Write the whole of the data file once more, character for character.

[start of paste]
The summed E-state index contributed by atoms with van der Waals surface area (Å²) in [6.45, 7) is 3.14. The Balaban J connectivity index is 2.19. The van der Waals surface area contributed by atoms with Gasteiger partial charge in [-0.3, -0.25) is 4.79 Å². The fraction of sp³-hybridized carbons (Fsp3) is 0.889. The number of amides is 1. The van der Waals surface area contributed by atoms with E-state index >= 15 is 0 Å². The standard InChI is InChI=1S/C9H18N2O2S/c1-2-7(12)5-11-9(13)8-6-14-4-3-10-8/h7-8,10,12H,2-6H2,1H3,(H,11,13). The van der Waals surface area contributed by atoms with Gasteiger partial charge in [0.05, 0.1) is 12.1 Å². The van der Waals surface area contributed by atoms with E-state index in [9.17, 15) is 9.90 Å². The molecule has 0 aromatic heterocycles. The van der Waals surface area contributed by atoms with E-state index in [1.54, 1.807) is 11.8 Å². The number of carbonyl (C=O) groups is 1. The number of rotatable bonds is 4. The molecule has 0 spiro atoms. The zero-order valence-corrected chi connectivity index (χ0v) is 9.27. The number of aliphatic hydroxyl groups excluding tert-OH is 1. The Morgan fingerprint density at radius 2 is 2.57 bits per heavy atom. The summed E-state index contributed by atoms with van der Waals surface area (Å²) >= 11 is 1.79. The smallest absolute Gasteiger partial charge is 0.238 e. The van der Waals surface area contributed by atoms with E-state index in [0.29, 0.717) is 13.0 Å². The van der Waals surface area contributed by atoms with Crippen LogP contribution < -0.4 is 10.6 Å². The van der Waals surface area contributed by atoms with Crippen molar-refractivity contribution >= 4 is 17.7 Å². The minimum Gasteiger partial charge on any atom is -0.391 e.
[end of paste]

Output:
The summed E-state index contributed by atoms with van der Waals surface area (Å²) in [6.45, 7) is 3.14. The Balaban J connectivity index is 2.19. The van der Waals surface area contributed by atoms with Gasteiger partial charge in [-0.3, -0.25) is 4.79 Å². The fraction of sp³-hybridized carbons (Fsp3) is 0.889. The number of amides is 1. The van der Waals surface area contributed by atoms with E-state index >= 15 is 0 Å². The standard InChI is InChI=1S/C9H18N2O2S/c1-2-7(12)5-11-9(13)8-6-14-4-3-10-8/h7-8,10,12H,2-6H2,1H3,(H,11,13). The van der Waals surface area contributed by atoms with Gasteiger partial charge in [0.05, 0.1) is 12.1 Å². The van der Waals surface area contributed by atoms with E-state index in [9.17, 15) is 9.90 Å². The molecule has 0 aromatic heterocycles. The van der Waals surface area contributed by atoms with E-state index in [1.54, 1.807) is 11.8 Å². The number of carbonyl (C=O) groups is 1. The number of rotatable bonds is 4. The molecule has 0 spiro atoms. The zero-order valence-corrected chi connectivity index (χ0v) is 9.27. The number of aliphatic hydroxyl groups excluding tert-OH is 1. The Morgan fingerprint density at radius 2 is 2.57 bits per heavy atom. The summed E-state index contributed by atoms with van der Waals surface area (Å²) >= 11 is 1.79. The smallest absolute Gasteiger partial charge is 0.238 e. The van der Waals surface area contributed by atoms with E-state index in [0.29, 0.717) is 13.0 Å². The van der Waals surface area contributed by atoms with Crippen LogP contribution < -0.4 is 10.6 Å². The van der Waals surface area contributed by atoms with Crippen molar-refractivity contribution >= 4 is 17.7 Å². The minimum Gasteiger partial charge on any atom is -0.391 e.